Deciding science by voting – updated

One of the troubling aspects of climate alarmism is its repeated appeals to authority. Rather odd for a bunch left-wingers trying to overthrow the status quo and the established order.

The most obvious manifestation of this tactics to go on about how there is a consensus of scientists, the science is settled or the debate is over.

These repeated and unimaginative appeals to authority are either to champion the existing scientific views about global warming or to suggest that previous scientific predictions of global cooling in the 1960s and 1970s were only a minority view.

Again, an appeal to authority is an odd communication strategy for the climate alarmists. Their movement is made up more of young people because of the overweening conceit  of youth. Many of their recruits are young people.The debate over the causes of global warming and its likelihood must be repeated over and over again, if only to introduce and socialise their new recruits to the arguments and counterarguments.

One of the reasons I changed my mind on the economics and politics of climate science  is these repeated appeals to authority  and general bully boy tactics made me suspicious of the underlying merits  of the arguments canvassed.

The only profession I know of which actually does take a vote on what is the truth in a scientific sense is psychiatrists. Their American annual conference has a vote on what to put out their professional diagnostic manual. This science by voting never went well with various psychiatric disorders voted in and out of their professional diagnostic manual on the basis of politics, cultural bias and the medicalisation of human distress.

John Stuart Mill emphasise the value of even completely false arguments in keeping us on our toes. His scenarios involves both parties of opinion, majority and minority, having a portion of the truth but not the whole of it. He regards this as the most common of the three scenarios, and his argument here is very simple. To enlarge its grasp of the truth the majority must encourage the minority to express its partially truthful view.

J.S. Mill pointed out that critics who are totally wrong still add value because they keep you on your toes and sharpened both your argument and the communication of your message.

If the righteous majority silences or ignores its opponents, it will never have to defend its belief and over time will forget the arguments for it. As well as losing its grasp of the arguments for its belief, J.S. Mill adds that the majority will in due course even lose a sense of the real meaning and substance of its belief. What earlier may have been a vital belief will be reduced in time to a series of phrases retained by rote. The belief will be held as a dead dogma rather than as a living truth.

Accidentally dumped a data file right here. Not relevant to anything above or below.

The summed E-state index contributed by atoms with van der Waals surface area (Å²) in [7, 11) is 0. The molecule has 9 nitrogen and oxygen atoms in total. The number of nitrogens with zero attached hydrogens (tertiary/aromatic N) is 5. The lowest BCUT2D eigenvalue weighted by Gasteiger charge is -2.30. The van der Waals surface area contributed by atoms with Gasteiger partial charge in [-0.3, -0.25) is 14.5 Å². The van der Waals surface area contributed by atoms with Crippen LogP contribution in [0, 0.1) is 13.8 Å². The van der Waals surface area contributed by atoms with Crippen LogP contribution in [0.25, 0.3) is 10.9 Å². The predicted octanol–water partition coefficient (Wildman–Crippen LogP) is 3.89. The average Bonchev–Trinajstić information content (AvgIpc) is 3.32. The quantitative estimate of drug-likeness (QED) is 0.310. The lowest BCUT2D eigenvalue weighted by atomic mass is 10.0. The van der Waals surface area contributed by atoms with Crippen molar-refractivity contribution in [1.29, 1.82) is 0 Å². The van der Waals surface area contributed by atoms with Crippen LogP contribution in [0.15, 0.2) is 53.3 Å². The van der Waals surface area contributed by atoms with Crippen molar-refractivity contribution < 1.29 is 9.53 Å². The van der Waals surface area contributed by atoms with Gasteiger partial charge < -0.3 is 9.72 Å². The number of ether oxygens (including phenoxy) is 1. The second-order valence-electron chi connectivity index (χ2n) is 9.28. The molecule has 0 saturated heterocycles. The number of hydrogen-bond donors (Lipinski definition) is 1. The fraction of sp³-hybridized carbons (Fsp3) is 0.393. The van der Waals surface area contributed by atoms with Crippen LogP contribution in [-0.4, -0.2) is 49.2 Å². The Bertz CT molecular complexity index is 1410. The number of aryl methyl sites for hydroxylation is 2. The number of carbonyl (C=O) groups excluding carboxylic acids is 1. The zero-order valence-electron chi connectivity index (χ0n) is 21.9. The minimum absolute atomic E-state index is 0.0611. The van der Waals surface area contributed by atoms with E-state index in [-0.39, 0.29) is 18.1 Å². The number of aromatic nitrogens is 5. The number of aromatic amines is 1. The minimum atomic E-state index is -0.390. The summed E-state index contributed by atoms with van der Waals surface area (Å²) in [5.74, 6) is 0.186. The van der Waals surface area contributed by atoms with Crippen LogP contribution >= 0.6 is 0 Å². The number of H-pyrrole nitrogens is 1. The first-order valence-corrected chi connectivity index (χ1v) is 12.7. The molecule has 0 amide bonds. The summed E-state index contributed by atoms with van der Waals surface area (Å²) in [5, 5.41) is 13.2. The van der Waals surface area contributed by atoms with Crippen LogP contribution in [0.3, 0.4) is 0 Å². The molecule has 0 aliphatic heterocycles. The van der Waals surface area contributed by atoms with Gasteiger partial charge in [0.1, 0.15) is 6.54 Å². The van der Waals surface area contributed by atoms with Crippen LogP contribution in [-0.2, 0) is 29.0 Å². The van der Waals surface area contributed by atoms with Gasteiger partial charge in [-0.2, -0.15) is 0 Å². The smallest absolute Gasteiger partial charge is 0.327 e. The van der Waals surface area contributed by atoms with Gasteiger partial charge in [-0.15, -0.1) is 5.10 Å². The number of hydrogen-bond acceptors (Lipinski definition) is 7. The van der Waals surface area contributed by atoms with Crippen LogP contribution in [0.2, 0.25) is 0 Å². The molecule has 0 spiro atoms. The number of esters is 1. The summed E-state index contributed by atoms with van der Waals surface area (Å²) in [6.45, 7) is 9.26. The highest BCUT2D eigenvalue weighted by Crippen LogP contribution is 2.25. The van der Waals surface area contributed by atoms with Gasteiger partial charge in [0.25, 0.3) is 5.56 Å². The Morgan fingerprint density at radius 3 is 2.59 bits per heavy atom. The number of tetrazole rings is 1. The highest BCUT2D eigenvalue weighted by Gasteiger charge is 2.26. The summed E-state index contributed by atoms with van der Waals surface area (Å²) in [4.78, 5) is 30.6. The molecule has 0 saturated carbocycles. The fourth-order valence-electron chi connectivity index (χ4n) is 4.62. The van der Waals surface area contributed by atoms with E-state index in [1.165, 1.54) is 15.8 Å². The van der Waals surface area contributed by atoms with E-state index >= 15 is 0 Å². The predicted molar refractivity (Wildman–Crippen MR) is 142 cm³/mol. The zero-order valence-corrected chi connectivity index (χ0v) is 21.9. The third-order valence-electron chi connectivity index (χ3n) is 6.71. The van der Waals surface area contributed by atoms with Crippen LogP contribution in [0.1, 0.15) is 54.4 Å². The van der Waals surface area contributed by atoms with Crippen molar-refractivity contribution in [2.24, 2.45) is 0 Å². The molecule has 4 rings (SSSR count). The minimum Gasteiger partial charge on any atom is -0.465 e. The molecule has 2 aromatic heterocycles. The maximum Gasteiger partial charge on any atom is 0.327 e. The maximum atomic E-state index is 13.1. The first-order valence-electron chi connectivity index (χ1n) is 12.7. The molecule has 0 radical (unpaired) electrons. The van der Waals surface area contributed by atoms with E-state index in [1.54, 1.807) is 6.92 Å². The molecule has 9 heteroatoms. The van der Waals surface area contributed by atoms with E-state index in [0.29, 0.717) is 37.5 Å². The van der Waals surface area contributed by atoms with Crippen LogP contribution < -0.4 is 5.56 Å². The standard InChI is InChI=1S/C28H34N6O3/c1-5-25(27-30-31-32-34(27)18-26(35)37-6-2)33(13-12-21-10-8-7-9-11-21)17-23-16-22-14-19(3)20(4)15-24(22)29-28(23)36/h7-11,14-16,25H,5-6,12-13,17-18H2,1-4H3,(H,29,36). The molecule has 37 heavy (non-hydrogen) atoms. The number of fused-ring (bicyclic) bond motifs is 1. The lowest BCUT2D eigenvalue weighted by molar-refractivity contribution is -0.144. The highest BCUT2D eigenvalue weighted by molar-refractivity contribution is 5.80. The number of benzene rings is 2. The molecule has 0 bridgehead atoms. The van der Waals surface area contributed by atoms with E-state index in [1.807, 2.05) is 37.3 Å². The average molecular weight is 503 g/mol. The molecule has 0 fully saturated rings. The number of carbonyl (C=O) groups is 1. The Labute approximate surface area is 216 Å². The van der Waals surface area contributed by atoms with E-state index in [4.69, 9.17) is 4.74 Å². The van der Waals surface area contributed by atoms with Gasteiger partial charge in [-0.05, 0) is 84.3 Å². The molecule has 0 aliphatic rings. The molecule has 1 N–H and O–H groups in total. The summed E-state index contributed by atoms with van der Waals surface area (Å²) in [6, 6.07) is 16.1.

Three scenarios – the majority is wrong, partly wrong, or totally right – exhaust for Mill the possible permutations on the distribution of truth, and he holds that in each case the search for truth is best served by allowing free discussion.

Mill thinks history repeatedly demonstrates this process at work where silencing  falsehood led to dogmas rather than living truth. He offered Christianity as an illustrative example. By suppressing opposition to it over the centuries Christians ironically weakened rather than strengthened Christian belief. Mill thinks this explains the decline of Christianity in the modern world.  Christians forgot why they were Christians and  in the Reformation could not successfully rebut who came up with valid criticisms of their existing profession of faith.

Going on about how climate science is settled and the debate is over is bad tactics for the climate alarmists. Attempts to close the debate this way provokes suspicion among those who expect some attempt to persuade them rather than to instruct them from on high. Presumptuousness is never a good persuasion tactic nor is dismissiveness.

A salesman trying to sell a product would never use any of the persuasion tactics or selling tactics of the climate alarmists. They would quickly go out of business if they did.

1 Comment (+add yours?)

  1. nottrampis
    Feb 13, 2015 @ 11:43:06

    you reblog rubbish from Watts up with that which does exactly everything you claim to be against!

    Only today I showed up the claim most scientists believed the climate was cooling in the 1970s was false.
    About time you attempted to find out the data and fascts!

    Like

    Reply

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